• Women, Peace, and Security

  • Dr. Houda Abadi served as a guest lecturer at her Alma Mater, Luther College, discussing Women, Peace, and Security.

  • Preventing Violent Extremist

  • Transformative Peace developed a white paper for IOM- Morocco on Resilience, Development and PVE, and also a desk review on PVE and WPS.

  • Transformative Peace developed a policy paper for UNESCO on gendered approaches to preventing violent extremism in North Africa. The report made important contributions to gender and PVE in North Africa by examining gendered dynamics and trajectories of violent extremism in the region and efforts to prevent them, gendered assumptions that drive current policies, and lastly, policy recommendations that engage with gender in a meaningful and effective way.

  • Dr. Houda Abadi designed and chaired a roundtable conversation organized for USAID and IOM, fostering dialogue between policymakers and CSOs around PVE practices and policy.

  • Dr. Abadi delivered guest lectures for two cohorts at the Rotary Peace and Conflict Studies Center at Chulalongkorn University in Bangkok and the U.S. Department of State’s Foreign Service Institute’s North Africa Class, focusing on rights-based approaches to rehabilitation and reintegration, the current gaps and challenges with P/CVE programs, and the role of the inclusive processes in addressing exclusion and marginalization.

  • Dr. Houda Abadi gave 4 guest lectures to the North Africa class at the US Department of State’s Foreign Service Institute on the changing landscape of violent extremism in North Africa.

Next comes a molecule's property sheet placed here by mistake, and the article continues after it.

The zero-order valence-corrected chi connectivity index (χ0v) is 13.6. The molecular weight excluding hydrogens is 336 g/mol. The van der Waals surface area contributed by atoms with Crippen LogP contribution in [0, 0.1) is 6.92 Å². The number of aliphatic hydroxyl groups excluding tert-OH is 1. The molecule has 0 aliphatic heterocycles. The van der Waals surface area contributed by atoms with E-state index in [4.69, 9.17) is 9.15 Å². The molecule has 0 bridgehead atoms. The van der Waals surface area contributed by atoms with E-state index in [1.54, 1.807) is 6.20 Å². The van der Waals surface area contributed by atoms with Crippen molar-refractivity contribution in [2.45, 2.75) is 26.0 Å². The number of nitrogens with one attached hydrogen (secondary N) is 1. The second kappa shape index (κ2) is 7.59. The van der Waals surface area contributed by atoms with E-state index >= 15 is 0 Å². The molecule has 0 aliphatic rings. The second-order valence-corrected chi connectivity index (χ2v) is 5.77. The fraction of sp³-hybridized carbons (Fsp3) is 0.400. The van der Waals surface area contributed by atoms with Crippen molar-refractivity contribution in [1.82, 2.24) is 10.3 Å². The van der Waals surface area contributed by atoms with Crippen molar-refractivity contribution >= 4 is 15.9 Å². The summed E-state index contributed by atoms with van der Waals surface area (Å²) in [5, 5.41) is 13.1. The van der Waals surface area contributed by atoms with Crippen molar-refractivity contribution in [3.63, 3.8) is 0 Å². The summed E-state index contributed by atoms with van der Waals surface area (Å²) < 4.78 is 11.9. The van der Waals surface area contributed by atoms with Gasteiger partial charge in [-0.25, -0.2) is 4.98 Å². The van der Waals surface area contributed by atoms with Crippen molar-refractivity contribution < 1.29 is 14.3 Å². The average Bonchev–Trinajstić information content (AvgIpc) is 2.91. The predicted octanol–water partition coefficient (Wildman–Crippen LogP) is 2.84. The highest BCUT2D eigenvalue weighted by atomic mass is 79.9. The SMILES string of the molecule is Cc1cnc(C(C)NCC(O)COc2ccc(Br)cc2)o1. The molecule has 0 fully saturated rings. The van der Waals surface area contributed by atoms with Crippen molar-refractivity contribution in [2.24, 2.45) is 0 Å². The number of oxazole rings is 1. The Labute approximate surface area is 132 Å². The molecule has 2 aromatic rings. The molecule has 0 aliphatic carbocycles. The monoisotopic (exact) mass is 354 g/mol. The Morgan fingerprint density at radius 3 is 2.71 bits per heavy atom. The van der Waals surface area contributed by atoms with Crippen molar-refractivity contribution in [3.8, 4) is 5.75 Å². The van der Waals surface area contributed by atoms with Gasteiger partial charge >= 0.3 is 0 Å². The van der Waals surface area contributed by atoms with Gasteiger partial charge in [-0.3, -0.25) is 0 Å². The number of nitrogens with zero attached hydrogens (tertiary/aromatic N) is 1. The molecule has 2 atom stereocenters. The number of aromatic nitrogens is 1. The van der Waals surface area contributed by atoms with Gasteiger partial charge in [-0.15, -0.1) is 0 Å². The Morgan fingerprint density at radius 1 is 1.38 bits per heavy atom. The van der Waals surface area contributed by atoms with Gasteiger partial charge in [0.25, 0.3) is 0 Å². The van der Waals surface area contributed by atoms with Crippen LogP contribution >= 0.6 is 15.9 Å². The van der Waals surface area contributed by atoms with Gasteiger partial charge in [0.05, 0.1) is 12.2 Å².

• Rehabilitation and Reintegration

  • Transformative Peace developed a curriculum to support the rehabilitation and reintegration of women and children in the Maldives, in partnership with International Center for Religion and Diplomacy (ICRD).

  • Dr. Houda Abadi participated in a panel discussion hosted by the UN Office on Drugs and Crime (UNODC) where she presented on the challenges and best practices for gendered approaches to rehabilitation and reintegration of returning foreign fighters.

  • Dr. Houda Abadi delivered a guest lecture at Emory University on the rehabilitation and reintegration of returning foreign terrorist fighters, especially women and children (RFTFs).

  • Islamic Frameworks for Conflict Resolution and Human Rights

  • Transformative Peace partnered with LSE to develop a policy paper on Islamic Frameworks for conflict resolution, with a focus on women’s rights in fragile contexts.


2021 In Numbers



Our Transformative Partners

Transformative Peace is deeply grateful for the support of its partners who work tirelessly to advance peacebuilding efforts around the world. In 2021, we had the pleasure of collaborating with:

  • International Center for Religion and Diplomacy (ICRD)

  • International Organization for Migration - Morocco

  • London School of Economics

  • Folke Bernadotte Academy

  • UNDP

  • UNESCO

Exciting News for the Transformative Peace Team

WELCOMING OUR SPRING 2022 INTERNS

Transformative Peace is thrilled to welcome two new interns for the upcoming Spring semester, Austin Langdon and Teresa Fuertes Bellosillo, who will contribute to TP’s research and peacebuilding programs. You can read more about them below:



Austin Langdon recently graduated from George Mason University with a masters in Conflict Analysis and Resolution with a concentration in Extremism and Conflict Transformation. He completed his undergraduate studies at Miami University with a double major in Political Science and Journalism.



Teresa Fuertes Bellosillo is a peace and conflict professional with experience working in governmental and non-governmental organizations in the Middle East. She holds an MSc in Conflict Resolution and Governance from the University of Amsterdam, and she has focused her research on the influence of third states and international organizations in peace processes in the Middle East and Latin America.